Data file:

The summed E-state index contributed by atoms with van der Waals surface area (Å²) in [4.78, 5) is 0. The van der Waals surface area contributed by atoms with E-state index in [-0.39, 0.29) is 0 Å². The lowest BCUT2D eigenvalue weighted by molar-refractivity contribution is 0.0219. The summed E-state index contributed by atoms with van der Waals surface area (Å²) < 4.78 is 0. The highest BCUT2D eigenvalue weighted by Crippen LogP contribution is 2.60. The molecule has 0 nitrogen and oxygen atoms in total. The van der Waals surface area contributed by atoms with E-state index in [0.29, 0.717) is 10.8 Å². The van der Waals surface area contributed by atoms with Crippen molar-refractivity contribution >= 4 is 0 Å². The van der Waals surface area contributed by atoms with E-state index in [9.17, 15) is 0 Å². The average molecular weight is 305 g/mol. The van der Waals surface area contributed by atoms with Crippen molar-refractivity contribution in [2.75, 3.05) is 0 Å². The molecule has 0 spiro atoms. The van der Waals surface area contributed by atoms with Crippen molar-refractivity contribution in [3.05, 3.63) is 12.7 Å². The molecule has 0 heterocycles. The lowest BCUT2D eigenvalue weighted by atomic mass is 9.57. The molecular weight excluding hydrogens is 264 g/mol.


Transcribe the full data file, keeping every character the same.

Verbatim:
The summed E-state index contributed by atoms with van der Waals surface area (Å²) in [4.78, 5) is 0. The van der Waals surface area contributed by atoms with E-state index in [-0.39, 0.29) is 0 Å². The lowest BCUT2D eigenvalue weighted by molar-refractivity contribution is 0.0219. The summed E-state index contributed by atoms with van der Waals surface area (Å²) < 4.78 is 0. The highest BCUT2D eigenvalue weighted by Crippen LogP contribution is 2.60. The molecule has 0 nitrogen and oxygen atoms in total. The van der Waals surface area contributed by atoms with E-state index in [0.29, 0.717) is 10.8 Å². The van der Waals surface area contributed by atoms with Crippen molar-refractivity contribution >= 4 is 0 Å². The van der Waals surface area contributed by atoms with E-state index in [9.17, 15) is 0 Å². The average molecular weight is 305 g/mol. The van der Waals surface area contributed by atoms with Crippen molar-refractivity contribution in [2.75, 3.05) is 0 Å². The molecule has 0 spiro atoms. The van der Waals surface area contributed by atoms with Crippen molar-refractivity contribution in [3.05, 3.63) is 12.7 Å². The molecule has 0 heterocycles. The lowest BCUT2D eigenvalue weighted by atomic mass is 9.57. The molecular weight excluding hydrogens is 264 g/mol.